Limited energy supply in Müller cells alters glutamate uptake

Research output: Contribution to journalJournal articleResearchpeer-review

Anne Katrine Toft-Kehler, Dorte Marie Skytt, Kristian Arild Poulsen, Charlotte Taul Brændstrup, Georgi Gegelashvili, Helle S. Waagepetersen, Miriam Kolko

The viability of retinal ganglion cells (RGC) is essential for the maintenance of visual function. RGC homeostasis is maintained by the surrounding retinal glial cells, the Müller cells, which buffer the extracellular concentration of neurotransmitters and provide the RGCs with energy. This study evaluates if glucose-deprivation of Müller cells interferes with their ability to remove glutamate from the extracellular space. The human Müller glial cell line, Moorfields/Institute of Ophthalmology-Müller 1, was used to study changes in glutamate uptake. Excitatory amino acid transporter (EAAT) proteins were up-regulated in glucose-deprived Müller cells and glutamate uptake was significantly increased in the absence of glucose. The present findings revealed an up-regulation of EAAT1 and EAAT2 in glucose-deprived Müller cells as well as an increased ability to take up glutamate. Hence, glucose deprivation may result in an increased ability to protect RGCs from glutamate-induced excitotoxicity, whereas malfunction of glutamate uptake in Müller cells may contribute to retinal neurodegeneration.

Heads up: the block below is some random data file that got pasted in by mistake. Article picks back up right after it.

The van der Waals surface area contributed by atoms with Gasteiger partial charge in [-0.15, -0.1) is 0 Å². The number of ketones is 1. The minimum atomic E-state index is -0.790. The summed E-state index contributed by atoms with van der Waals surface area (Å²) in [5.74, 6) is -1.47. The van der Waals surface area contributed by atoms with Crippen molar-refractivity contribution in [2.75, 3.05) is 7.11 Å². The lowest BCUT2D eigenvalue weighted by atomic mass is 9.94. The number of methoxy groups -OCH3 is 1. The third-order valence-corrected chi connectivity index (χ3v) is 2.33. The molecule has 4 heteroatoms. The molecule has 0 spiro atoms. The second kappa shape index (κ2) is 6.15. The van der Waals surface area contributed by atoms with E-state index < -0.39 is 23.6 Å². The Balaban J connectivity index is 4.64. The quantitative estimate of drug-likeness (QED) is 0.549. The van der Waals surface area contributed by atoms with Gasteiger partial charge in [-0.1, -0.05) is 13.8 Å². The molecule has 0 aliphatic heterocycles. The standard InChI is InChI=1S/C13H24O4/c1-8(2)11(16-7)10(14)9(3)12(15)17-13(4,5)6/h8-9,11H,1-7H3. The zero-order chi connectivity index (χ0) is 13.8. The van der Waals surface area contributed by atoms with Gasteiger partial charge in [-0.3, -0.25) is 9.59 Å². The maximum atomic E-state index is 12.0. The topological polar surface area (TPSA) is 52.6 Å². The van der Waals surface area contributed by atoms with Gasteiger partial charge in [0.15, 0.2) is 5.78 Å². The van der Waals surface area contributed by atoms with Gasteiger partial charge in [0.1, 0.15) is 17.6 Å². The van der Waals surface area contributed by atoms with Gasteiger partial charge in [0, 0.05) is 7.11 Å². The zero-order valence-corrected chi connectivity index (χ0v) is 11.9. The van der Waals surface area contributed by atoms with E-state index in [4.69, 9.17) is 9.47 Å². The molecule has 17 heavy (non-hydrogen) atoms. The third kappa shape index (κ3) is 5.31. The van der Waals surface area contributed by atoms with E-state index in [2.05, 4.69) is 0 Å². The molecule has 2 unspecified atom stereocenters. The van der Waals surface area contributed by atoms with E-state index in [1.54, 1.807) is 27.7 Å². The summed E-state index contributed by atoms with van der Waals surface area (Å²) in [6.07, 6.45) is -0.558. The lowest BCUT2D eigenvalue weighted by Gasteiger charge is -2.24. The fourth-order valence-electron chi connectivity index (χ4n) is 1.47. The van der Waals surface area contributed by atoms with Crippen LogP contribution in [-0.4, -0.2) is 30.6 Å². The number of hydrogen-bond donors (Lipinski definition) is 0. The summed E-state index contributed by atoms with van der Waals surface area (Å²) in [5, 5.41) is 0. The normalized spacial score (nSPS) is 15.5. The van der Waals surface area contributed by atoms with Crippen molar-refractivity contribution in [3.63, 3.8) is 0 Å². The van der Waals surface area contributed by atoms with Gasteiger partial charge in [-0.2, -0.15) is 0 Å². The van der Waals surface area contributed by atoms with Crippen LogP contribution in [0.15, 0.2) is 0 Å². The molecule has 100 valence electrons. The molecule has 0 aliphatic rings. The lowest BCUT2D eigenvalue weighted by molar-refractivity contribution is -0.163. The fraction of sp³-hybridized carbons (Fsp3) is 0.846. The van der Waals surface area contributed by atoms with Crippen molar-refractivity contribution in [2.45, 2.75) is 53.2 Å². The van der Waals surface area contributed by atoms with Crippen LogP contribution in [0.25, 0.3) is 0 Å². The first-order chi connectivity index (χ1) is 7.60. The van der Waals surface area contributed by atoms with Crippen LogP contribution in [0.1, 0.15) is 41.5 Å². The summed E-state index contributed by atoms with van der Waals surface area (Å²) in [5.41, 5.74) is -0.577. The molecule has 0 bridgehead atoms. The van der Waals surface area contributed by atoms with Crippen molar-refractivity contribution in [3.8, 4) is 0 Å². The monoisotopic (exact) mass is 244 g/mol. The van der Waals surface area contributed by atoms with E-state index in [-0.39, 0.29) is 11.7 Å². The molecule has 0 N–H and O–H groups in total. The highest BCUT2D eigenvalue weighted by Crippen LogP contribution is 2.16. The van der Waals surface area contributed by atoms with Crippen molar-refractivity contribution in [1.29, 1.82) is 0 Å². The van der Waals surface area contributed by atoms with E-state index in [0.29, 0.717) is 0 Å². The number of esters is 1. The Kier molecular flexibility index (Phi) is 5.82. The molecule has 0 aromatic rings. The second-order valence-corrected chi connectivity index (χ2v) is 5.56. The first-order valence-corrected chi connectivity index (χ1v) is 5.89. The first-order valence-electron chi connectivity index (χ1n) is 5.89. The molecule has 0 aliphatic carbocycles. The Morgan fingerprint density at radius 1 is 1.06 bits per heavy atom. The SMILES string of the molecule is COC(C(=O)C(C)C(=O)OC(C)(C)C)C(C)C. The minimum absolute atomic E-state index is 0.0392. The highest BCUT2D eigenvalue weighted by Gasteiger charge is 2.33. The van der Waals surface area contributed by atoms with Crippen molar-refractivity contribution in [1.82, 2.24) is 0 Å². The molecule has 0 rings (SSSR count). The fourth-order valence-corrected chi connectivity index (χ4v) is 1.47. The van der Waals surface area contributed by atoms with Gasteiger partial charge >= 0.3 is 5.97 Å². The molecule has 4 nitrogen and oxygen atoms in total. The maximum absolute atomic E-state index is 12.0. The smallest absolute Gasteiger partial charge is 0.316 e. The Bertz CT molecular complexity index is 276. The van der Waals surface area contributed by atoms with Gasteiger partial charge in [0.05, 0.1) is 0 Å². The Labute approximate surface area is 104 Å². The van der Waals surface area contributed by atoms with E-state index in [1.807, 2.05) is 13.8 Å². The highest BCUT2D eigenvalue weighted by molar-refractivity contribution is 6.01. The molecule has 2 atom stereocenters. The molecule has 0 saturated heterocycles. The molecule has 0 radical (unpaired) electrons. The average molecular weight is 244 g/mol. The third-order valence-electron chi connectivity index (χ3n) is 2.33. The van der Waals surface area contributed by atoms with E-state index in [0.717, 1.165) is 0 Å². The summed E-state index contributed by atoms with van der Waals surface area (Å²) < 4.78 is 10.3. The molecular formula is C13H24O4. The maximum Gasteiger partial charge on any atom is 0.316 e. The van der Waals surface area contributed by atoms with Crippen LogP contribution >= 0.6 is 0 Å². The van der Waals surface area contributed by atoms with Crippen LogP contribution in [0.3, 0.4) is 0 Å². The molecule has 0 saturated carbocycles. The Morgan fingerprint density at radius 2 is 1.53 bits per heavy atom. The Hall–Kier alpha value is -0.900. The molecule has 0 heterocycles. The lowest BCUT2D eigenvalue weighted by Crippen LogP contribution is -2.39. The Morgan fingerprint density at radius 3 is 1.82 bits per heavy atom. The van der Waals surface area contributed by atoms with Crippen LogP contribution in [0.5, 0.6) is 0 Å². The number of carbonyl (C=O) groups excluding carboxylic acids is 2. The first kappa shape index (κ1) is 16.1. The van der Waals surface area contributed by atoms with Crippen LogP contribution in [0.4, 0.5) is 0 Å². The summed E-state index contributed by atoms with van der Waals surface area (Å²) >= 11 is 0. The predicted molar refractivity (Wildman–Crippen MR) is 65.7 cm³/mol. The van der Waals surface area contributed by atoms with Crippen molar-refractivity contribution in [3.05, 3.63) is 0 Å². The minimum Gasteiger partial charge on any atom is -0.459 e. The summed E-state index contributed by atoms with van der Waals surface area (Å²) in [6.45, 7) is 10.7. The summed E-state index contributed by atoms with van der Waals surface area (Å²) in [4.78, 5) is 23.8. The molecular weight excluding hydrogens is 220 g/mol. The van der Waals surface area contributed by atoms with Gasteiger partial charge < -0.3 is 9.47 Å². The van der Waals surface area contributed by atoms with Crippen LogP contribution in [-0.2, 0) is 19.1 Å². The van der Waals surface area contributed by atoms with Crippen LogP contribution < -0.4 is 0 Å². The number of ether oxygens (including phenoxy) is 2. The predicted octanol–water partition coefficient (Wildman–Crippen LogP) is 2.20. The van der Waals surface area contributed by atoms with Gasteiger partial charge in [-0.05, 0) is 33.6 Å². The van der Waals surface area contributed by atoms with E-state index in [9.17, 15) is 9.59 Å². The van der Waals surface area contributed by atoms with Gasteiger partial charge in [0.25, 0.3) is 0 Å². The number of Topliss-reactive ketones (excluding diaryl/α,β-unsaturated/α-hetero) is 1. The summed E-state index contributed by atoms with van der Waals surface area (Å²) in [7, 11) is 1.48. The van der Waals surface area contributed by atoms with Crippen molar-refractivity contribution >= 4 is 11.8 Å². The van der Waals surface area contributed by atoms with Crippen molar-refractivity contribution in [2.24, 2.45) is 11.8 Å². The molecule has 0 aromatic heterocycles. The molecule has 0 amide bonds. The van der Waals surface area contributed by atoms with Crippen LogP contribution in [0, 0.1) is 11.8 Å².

Original languageEnglish
JournalNeurochemical Research
Volume39
Issue number5
Pages (from-to)941-9
Number of pages9
ISSN0364-3190
DOIs
Publication statusPublished - May 2014

ID: 120585430